The least visited of the 3 Canadian rockies national parks is Yoho National Park, in British Colombia. The park should not be overlooked by its more famous siblings Banff & Jasper. The park is half as busy as Banff offering visitors over 61 beautiful lakes to explore.
Emerald lake is the largest in the park. Canoe’s are available for rent out on the absolutely beautiful glacial-fed lake with vibrant turquoise colored water.
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Big Sky is a community within theRocky Mountainsof southern Montana. Located halfway between Yellowstone & the city of Bozeman. The area has no local government (which is why it is considered a “community” not a town- neat, right?), so the community is primarily supported by locals and tourism.
Big Sky is known for it’s incredible mountains and ski slopes. Hike to frozen waterfalls, snow shoe up a mountain, or take a sleigh ride. Big Sky Montana has something for everyone.
Big Sky is home to epic ski resorts, a historic dude ranch, and incredible outdoor adventures. All bringing plenty of excitement to this friendly community year round.
This winter I set out to explore the community and its surrounding area with some girlfriends. We spent the perfect winter weekend exploring the high summits and beautiful surrounding nature. Here’s my tips and recommendations for the perfect Big Sky Montana winter adventure!
Getting to Big Sky
The nearest airport to Big Sky Montana is Bozeman Yellowstone International airport (BZN). The quaint airport is warm and welcoming with beautiful stone fireplaces and wood accents throughout the halls.
Where to Stay & Get Cozy After Adventures
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Another AirBnb for the win for Big Sky. Our condo was super cozy with a warm stone fireplace in the group gathering area. The condo was in an alpine valley surrounded by rivers and panoramic mountain views named the “Meadow” area of Big Sky.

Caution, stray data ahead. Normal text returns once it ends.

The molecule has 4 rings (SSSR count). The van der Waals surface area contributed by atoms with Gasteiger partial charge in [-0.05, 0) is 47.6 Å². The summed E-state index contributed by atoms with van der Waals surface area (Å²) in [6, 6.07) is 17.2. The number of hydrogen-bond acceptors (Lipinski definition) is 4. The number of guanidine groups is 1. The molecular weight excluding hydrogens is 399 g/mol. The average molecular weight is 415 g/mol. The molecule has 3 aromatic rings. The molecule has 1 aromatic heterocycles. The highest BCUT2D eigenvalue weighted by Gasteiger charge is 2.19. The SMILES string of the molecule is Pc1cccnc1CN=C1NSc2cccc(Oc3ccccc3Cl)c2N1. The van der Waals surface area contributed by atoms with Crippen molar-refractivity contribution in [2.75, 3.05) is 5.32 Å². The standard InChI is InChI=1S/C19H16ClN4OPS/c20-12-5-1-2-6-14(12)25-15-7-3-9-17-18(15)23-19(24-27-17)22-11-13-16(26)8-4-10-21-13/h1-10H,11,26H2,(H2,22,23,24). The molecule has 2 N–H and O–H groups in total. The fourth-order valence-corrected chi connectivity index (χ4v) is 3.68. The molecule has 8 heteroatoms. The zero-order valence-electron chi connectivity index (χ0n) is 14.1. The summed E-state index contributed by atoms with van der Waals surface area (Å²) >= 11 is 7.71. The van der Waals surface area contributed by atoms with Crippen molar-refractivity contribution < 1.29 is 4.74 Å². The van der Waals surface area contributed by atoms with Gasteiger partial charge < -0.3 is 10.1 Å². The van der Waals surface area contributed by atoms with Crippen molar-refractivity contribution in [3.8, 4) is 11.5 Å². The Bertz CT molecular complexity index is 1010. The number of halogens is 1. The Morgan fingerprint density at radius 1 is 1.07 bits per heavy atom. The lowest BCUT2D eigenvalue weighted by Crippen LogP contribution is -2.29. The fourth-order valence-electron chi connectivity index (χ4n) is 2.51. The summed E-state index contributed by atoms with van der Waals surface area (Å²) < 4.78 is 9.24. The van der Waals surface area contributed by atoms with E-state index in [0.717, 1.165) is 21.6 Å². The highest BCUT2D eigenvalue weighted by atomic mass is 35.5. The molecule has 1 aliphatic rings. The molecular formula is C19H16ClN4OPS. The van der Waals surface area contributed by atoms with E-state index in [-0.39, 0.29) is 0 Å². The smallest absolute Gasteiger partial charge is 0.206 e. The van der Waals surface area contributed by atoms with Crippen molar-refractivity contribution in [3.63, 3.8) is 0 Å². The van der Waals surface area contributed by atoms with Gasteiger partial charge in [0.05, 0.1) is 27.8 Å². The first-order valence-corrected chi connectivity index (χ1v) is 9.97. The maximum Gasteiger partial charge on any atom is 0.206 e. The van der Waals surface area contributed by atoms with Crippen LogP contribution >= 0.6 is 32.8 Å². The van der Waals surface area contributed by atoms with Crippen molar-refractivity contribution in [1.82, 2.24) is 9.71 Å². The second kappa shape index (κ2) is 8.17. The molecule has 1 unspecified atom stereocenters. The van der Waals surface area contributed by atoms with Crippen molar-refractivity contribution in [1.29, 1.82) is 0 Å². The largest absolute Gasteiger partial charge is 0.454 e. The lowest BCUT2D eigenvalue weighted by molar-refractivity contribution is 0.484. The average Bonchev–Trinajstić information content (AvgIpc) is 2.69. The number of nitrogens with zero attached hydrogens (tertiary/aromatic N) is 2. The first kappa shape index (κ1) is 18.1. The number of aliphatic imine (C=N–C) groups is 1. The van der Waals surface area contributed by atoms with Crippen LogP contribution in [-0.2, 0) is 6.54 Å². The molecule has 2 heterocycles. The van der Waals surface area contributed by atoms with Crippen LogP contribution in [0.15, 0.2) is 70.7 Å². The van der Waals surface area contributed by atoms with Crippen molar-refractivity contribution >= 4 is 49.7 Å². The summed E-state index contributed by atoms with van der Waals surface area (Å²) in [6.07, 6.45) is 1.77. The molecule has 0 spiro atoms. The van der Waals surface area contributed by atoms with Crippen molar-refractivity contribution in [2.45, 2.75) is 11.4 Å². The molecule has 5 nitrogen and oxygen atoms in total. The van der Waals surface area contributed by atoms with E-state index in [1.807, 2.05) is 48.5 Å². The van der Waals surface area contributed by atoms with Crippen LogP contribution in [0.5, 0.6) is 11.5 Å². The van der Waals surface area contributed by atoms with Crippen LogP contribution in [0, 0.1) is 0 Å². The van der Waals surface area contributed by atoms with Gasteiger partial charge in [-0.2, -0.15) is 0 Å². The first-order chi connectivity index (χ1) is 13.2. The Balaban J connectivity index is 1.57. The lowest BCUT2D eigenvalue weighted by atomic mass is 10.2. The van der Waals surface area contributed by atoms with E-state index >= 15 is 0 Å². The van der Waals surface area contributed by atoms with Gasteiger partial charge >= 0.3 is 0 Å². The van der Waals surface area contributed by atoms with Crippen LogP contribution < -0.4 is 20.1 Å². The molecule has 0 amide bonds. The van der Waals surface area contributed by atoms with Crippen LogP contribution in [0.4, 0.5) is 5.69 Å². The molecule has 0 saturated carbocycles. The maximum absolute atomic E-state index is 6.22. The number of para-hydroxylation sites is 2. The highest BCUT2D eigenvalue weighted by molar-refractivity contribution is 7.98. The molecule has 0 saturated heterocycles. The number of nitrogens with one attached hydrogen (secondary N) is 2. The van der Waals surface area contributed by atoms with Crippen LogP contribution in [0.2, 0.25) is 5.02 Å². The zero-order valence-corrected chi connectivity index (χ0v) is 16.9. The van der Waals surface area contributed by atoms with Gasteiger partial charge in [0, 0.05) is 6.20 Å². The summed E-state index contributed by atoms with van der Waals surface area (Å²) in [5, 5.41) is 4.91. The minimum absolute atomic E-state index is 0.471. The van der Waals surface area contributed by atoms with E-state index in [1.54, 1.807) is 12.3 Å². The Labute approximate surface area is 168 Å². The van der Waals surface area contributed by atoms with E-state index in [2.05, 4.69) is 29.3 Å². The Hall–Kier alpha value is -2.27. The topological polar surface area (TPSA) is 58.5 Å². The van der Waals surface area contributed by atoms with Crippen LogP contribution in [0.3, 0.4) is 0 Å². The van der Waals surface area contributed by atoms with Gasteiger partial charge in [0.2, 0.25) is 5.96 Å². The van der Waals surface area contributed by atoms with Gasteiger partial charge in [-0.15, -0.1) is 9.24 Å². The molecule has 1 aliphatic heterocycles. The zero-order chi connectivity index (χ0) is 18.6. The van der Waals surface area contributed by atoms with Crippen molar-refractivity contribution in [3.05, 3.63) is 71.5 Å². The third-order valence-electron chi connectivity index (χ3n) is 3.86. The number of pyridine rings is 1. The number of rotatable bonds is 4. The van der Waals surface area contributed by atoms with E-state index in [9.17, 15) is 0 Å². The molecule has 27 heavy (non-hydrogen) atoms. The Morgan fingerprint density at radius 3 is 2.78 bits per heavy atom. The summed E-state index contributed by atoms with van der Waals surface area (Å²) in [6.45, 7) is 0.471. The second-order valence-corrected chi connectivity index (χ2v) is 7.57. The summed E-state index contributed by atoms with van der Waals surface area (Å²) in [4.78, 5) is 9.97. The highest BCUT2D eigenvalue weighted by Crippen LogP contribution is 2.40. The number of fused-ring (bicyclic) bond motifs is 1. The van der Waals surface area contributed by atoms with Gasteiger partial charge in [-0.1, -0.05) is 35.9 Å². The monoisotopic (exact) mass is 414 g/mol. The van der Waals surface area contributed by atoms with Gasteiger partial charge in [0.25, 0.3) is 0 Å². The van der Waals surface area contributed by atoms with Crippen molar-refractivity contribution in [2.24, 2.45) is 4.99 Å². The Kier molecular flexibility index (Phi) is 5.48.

Winter Adventures in Big Sky
Snowboard Big Sky!
Snowshoe to a Frozen Ousel Falls
Snow Shoe Up Ski Slopes
Go On A Winter Adventure to Frozen Waterfalls
If you run out of water, just eat icicles like Lenka.
Explore the Trails of Callatin National Forest Montana
Joshua Tree National Park is made up of two very distinct desert ecosystems. The harsh and unforgiving climates are surprisingly rich in biodiversity and home to many species. This past November I spent a beautiful Saturday with Logan exploring the Joshua Tree National Park.
I have been flying out to the Los Angeles (LA) area every 3-4 months for business the last couple years. I counted, and it came to 14 trips in total out to LA. Not bad for someone who 3 years ago had never set foot in California huh?!
At the end of the work week, Logan flew out to L.A. and we spent the weekend exploring east of the city. I finally took advantage of being that close! It was my last scheduled trip of the year with the holidays coming up and I wanted to make the most of it.
The desert gets more and more beautiful each time I visit. I used to look out at deserts and see a dry dead wasteland with no beauty. Of course that wasn’t true. Sure, the desert isn’t a vibrantly colored, obvious, in your face type of pretty…but if you look a little deeper than the surface, you’ll see it.
Once I took the time to really look, a palette of earth tones, calming and soothing rushed over me. As I looked even harder I could see life thriving, under the harshest of conditions. Fighting everyday to survive, never knowing when or if the next rain would bring relief from the constant heat. Our journey in the park started north, in the cooler Mojave.
As the temperature of our planet continues to rise, the deserts will become hotter, experiencing more droughts, and threatening the survival of the parks plants and animals. These conditions will likely affect the species that have inspired the namesake of the park itself- the Joshua tree. The bursting Joshua trees and other yuccas indicated we were still in the Mojave as we continued our drive south.